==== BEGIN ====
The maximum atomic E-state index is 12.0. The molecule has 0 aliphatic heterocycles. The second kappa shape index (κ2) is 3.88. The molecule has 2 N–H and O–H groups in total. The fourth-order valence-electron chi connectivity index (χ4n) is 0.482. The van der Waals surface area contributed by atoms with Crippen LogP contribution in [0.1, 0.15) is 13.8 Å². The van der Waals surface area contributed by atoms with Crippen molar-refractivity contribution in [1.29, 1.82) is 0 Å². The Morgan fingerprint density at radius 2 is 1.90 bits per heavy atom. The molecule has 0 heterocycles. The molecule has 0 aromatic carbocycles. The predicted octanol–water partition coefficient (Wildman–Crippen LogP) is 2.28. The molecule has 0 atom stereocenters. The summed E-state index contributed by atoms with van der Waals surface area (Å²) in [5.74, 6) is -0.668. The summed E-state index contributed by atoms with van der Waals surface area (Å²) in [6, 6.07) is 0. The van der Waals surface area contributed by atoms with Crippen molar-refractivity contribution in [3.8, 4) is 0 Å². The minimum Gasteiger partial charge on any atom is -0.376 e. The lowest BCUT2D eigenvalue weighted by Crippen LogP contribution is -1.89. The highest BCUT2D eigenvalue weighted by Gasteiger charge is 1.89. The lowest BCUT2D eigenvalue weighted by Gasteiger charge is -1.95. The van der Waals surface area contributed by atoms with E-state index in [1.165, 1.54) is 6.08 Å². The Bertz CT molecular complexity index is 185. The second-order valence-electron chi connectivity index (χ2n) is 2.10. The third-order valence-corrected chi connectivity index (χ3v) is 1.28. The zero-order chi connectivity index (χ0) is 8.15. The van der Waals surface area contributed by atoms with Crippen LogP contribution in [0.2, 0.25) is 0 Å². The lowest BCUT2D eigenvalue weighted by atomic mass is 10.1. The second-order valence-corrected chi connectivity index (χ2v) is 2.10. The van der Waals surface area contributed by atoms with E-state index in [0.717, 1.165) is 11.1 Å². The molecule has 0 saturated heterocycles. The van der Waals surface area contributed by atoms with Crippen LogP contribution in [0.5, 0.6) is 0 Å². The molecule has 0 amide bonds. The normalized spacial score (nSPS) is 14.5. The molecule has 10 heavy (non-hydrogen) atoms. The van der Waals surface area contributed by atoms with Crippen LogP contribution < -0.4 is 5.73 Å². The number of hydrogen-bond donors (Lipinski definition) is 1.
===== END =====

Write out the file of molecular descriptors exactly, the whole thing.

The maximum atomic E-state index is 12.0. The molecule has 0 aliphatic heterocycles. The second kappa shape index (κ2) is 3.88. The molecule has 2 N–H and O–H groups in total. The fourth-order valence-electron chi connectivity index (χ4n) is 0.482. The van der Waals surface area contributed by atoms with Crippen LogP contribution in [0.1, 0.15) is 13.8 Å². The van der Waals surface area contributed by atoms with Crippen molar-refractivity contribution in [1.29, 1.82) is 0 Å². The Morgan fingerprint density at radius 2 is 1.90 bits per heavy atom. The molecule has 0 heterocycles. The molecule has 0 aromatic carbocycles. The predicted octanol–water partition coefficient (Wildman–Crippen LogP) is 2.28. The molecule has 0 atom stereocenters. The summed E-state index contributed by atoms with van der Waals surface area (Å²) in [5.74, 6) is -0.668. The summed E-state index contributed by atoms with van der Waals surface area (Å²) in [6, 6.07) is 0. The van der Waals surface area contributed by atoms with Crippen molar-refractivity contribution in [3.8, 4) is 0 Å². The minimum Gasteiger partial charge on any atom is -0.376 e. The lowest BCUT2D eigenvalue weighted by Crippen LogP contribution is -1.89. The highest BCUT2D eigenvalue weighted by Gasteiger charge is 1.89. The lowest BCUT2D eigenvalue weighted by Gasteiger charge is -1.95. The van der Waals surface area contributed by atoms with E-state index in [1.165, 1.54) is 6.08 Å². The Bertz CT molecular complexity index is 185. The second-order valence-electron chi connectivity index (χ2n) is 2.10. The third-order valence-corrected chi connectivity index (χ3v) is 1.28. The zero-order chi connectivity index (χ0) is 8.15. The van der Waals surface area contributed by atoms with Crippen LogP contribution in [0.2, 0.25) is 0 Å². The lowest BCUT2D eigenvalue weighted by atomic mass is 10.1. The second-order valence-corrected chi connectivity index (χ2v) is 2.10. The van der Waals surface area contributed by atoms with E-state index in [0.717, 1.165) is 11.1 Å². The molecule has 0 saturated heterocycles. The van der Waals surface area contributed by atoms with Crippen LogP contribution in [0.5, 0.6) is 0 Å². The molecule has 0 amide bonds. The normalized spacial score (nSPS) is 14.5. The molecule has 10 heavy (non-hydrogen) atoms. The van der Waals surface area contributed by atoms with Crippen LogP contribution < -0.4 is 5.73 Å². The number of hydrogen-bond donors (Lipinski definition) is 1.